Will Weight Lifting Help You Run Better?
If you’re a runner, will lifting weights help you run better? Find out what a study shows – and the pros and cons of lifting weights if you’re a runner.
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If you’re a serious runner, you probably spend little time in the gym lifting weights – especially if you run long distances. On the other hand, some fitness experts believe that most runners can benefit from a good strength training program. Should runners lift weights?
Should Runners Lift Weights: Does Weight Lifting Help You Run Better?
According to a study published in the Strength Conditioning Journal, lifting weights increases running speed and reduces the amount of energy expended during a run. In other words, it makes you faster and more efficient. On the other hand, running does the same thing, and time spent in the gym is time you’re not pounding the pavement.
Another argument for lifting weights is it helps reduce the risk of injury by strengthening muscles and stabilizing joints. If you do a complete weight training workout, it also strengthens muscles you don’t use running such as those in the upper body and core, which creates a more balanced physique.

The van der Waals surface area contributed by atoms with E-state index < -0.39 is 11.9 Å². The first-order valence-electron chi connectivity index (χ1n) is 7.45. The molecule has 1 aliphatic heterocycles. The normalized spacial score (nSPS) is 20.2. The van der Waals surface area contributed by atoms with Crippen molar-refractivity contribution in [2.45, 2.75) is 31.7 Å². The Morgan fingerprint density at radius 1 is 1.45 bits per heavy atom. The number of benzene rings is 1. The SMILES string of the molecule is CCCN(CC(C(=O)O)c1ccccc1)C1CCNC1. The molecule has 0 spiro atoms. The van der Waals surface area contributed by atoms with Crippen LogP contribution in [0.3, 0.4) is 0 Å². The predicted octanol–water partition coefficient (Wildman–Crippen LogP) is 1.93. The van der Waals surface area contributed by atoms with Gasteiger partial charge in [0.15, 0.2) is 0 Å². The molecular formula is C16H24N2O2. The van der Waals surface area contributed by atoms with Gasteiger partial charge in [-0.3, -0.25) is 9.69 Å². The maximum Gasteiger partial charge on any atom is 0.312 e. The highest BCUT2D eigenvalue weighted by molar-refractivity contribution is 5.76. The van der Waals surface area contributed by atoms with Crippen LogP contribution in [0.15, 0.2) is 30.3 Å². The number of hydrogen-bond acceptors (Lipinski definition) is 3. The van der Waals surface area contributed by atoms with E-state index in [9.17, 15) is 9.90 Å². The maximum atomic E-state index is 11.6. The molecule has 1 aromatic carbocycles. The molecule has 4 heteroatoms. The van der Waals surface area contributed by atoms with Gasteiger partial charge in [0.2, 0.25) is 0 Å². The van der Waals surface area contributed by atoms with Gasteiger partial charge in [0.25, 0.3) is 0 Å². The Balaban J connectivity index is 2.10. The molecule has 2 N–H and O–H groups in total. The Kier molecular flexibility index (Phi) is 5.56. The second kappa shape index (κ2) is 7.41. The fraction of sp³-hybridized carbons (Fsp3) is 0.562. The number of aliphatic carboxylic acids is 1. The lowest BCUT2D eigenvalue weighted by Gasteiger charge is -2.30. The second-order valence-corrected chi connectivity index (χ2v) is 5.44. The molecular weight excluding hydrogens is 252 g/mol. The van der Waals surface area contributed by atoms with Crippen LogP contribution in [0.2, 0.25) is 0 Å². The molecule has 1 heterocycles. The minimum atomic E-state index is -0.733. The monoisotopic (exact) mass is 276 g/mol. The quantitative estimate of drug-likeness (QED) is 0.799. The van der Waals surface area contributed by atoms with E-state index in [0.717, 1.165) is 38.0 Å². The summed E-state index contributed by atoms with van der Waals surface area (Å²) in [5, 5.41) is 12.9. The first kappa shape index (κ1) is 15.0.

Will Weight Lifting Make You a Better Runner: Who Benefits the Most?
Weight lifting has the most benefits for runners who run short distances, especially sprinters. Running strengthens the leg muscles and increases the number of fast-twitch fibers. These are the muscle fibers activated during a high-intensity sprint.
Running is less beneficial for long-distance runners who run at a slower speed and rarely activate fast-twitch muscle fibers. In fact, building bulky leg muscles can work against a runner who distance runs competitively. There’s a reason why the most long-distance runners are long, lean and never bulky.
Should Runners Lift Weights: The Take Home Message?
If you want to run better – and faster – for short distances, weight training has definite benefit. The benefits are less clear-cut for distance runners who want to stay lean and streamlined.
At the very least, distance runners should do core exercises and strength train with lighter resistance to reduce the risk of injury. Higher repetitions using a lighter weight builds muscle endurance without creating bulk. Cross-training by alternating short periods of running or plyometrics with strength training exercises is another way to boost endurance.
The bottom line? It’s important to consider your objectives before embarking on a weight lifting program. If the goal is to increase endurance and run longer distances, use lighter weights and more repetitions. If you want to be the world’s greatest sprinter, weight train with heavier weights several times a week. And don’t forget about plyometrics – almost any runner can benefit from them.
Strength Conditioning Journal 29: 28-35, 2007.
Fitness Prescription for Women. June 2007. page 18.